Chair Caning Instructions

   

My Father-in-law provided me,  in the mid '70s, with the encouragement and instruction on how to cane chairs.  He was a patient teacher & I enjoyed learning the craft.  Over the years, I have caned many chairs, and many different styles of chairs. I would like to share with you the "Art" of caning, to pass on the knowledge as my father-in-law did with me.  (Click on any small picture within these instructions to see an enlarged picture).

I was President of The SeatWeavers' Guild, Inc. from 2011-2013, now moving to the position of Past President for board of directors purposes.  I am also a Charter Member of TSWG and active in assisting all chair caners & seat weavers with their projects. I have also taught caning classes, demonstrated at antique shows & displayed my seat weaving projects.   

If you have questions: contact me at: wayne.sharp@mnsu.edu  or  at my Mankato Minnesota home at 507-387-1367.

Chair Caning: Seven Step Method
This is a method of weaving cane to build a comfortable seat & back of chairs. It's name is self-explanatory in that there are 7 steps in the process. To people trying to differentiate chair styles, I also call this process "hole caning" because it's easier to understand, when they see the holes in the wooden rails that form the chair seat. This is the most common pattern of chair caning.

Preparation
Tools, Cane, Planning Caning tools

The Seven Steps
Step 1.  Back to Front, First Vertical Cane.

Step 2. Side to Side, First Horizontal Cane.

Step 3. Second Back to Front

Step 4. Second Side to Side (Weaving Starts Here)

Step 5. Diagonal (Upper Back Right to Lower Front Left)

Step 6. Second Diagonal (Upper Back Left to Lower Front Right)

Step 7. Border

Finish-up.

Chair Caning Album, showing different styles of caned chairs.

Sorry, the following booklets are out of stock & printing costs are now too expensive.  Please print the instructions from my website, for your personal use. If you like what you see in the website, please send $5 for your personal use of these instuctions.  
For commercial use of these instructions, please acknowledge my intellectual property & send $20 for its use. 

Send to:  Wayne Sharp, 301 Cameo Lane, Mankato, Mn 56001.

1. Chair Caning Instructions; The Seven Step Method
 16 pg, 22 color photos 
2. Chair Caning Instructions; Daisies & Buttons  16 pg, 26 color photos
3. Chair Caning Instructions; Spider Web A
  16 pg, 24 color photos
4. Chair Caning Instructions; Pressed Cane   16 pg, 14 color photos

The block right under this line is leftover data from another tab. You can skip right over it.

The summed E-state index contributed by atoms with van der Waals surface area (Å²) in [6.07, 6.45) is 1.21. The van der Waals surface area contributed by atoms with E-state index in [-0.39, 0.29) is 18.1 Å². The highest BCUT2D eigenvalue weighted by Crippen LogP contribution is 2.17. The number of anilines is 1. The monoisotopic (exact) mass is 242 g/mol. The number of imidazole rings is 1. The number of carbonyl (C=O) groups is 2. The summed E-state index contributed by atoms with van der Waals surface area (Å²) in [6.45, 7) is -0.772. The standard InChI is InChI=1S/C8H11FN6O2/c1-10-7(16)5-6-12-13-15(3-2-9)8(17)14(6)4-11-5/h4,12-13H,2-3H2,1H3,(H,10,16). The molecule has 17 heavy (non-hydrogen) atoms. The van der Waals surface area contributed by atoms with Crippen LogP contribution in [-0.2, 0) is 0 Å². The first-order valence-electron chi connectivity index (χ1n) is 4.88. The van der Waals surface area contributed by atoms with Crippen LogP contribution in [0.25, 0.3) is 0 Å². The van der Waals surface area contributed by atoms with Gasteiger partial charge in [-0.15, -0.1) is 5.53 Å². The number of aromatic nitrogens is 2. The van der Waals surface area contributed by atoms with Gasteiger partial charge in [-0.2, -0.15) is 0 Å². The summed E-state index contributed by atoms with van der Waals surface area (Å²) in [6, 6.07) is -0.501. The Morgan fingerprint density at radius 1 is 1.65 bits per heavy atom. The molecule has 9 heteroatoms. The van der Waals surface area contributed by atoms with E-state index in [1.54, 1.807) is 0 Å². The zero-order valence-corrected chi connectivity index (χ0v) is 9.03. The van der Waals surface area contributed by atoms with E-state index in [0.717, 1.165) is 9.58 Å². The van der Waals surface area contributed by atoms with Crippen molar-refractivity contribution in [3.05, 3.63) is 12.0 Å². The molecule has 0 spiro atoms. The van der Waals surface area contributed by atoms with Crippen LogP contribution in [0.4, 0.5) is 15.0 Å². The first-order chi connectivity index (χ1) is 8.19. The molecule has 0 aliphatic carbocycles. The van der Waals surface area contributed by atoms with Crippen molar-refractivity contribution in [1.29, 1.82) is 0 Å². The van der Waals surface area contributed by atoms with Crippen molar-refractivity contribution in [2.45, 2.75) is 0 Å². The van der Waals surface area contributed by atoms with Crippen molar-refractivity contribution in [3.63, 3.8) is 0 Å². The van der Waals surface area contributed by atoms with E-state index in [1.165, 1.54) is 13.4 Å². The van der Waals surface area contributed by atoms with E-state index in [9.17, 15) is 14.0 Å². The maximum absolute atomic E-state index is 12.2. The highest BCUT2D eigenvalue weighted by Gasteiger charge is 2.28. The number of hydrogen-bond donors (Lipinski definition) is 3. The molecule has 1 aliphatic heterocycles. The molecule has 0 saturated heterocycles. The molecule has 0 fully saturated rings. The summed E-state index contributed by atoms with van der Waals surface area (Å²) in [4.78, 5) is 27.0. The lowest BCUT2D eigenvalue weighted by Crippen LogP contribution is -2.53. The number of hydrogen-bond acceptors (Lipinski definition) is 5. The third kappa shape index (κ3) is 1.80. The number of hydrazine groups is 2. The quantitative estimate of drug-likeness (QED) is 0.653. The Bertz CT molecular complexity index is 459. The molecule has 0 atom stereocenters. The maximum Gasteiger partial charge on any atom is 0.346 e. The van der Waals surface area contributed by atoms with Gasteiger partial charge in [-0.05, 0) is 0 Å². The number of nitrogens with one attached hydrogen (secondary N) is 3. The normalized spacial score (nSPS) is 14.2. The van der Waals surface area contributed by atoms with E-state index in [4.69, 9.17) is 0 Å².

If you like this website, but have a hard time using the website while also caning. Then PRINT the Booklets!  
 
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Advanced Caning Patterns. I finally came across a book of advanced caning techniques & also a rocker that was similar in style. So I took a deep breath & tried a more difficult project. It was challenging, but also a great success. So again, I will share my experiences with you.  Good luck, if you are daring.

Daisy & Buttons Pattern This is a beautiful pattern on the right chair.
         This chair won a First Place ribbon at the 2004 county fair.

Spider Web A Pattern  This is a very interesting & beautiful pattern, but also a real challenge.
        This chair also won a First Place ribbon at the 2004 county fair.

Diamond Pattern  Helen sent pictures & a quick instruction set on this pattern to add to our collection.

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Pressed Caned Instructions. This was another first for me. I have received many emails from people searching for Instructions for Pressed Cane chairs. I had read how to do it, but had never tried it. Well now I have. Here's my Pressed Cane Story.  New Additions are now included in this section.  Including more Advanced Pressed Caning Practices.

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Restoring & Caning Rockers.  I love working on Rockers. I find them both beautiful & comforting to use. This summer, 2004, my wife & daughter both found "rocker projects" to keep me busy.  They found 2 child's rockers, an ornate adult rocker & a sewing rocker. Three of them have cane seat & back.  All of them needed varying amounts of  repair & refinishing, before re-caning. I will use these four rockers to try some new techniques, including curved seat/backs; pegging & couching.

This section of my website is to chronicle the year 2004-2005 work on these four rockers. Hopefully we will learn some new things from this journey.
1. Child's Rocker - refinishing & re-caning.

2. Barrel Curved Child's Rocker - refinishing & re-caning. Curved seat & back.

3. Ornate Rocker - refinishing & re-caning. Large traditional seat & fancy caned back

4. Sewing Rocker - restored from a pile of lumber; had to repair joints, remake stretchers, refinish & finally cane. My daughter wanted the Spider Web cane pattern. See if that's what she gets.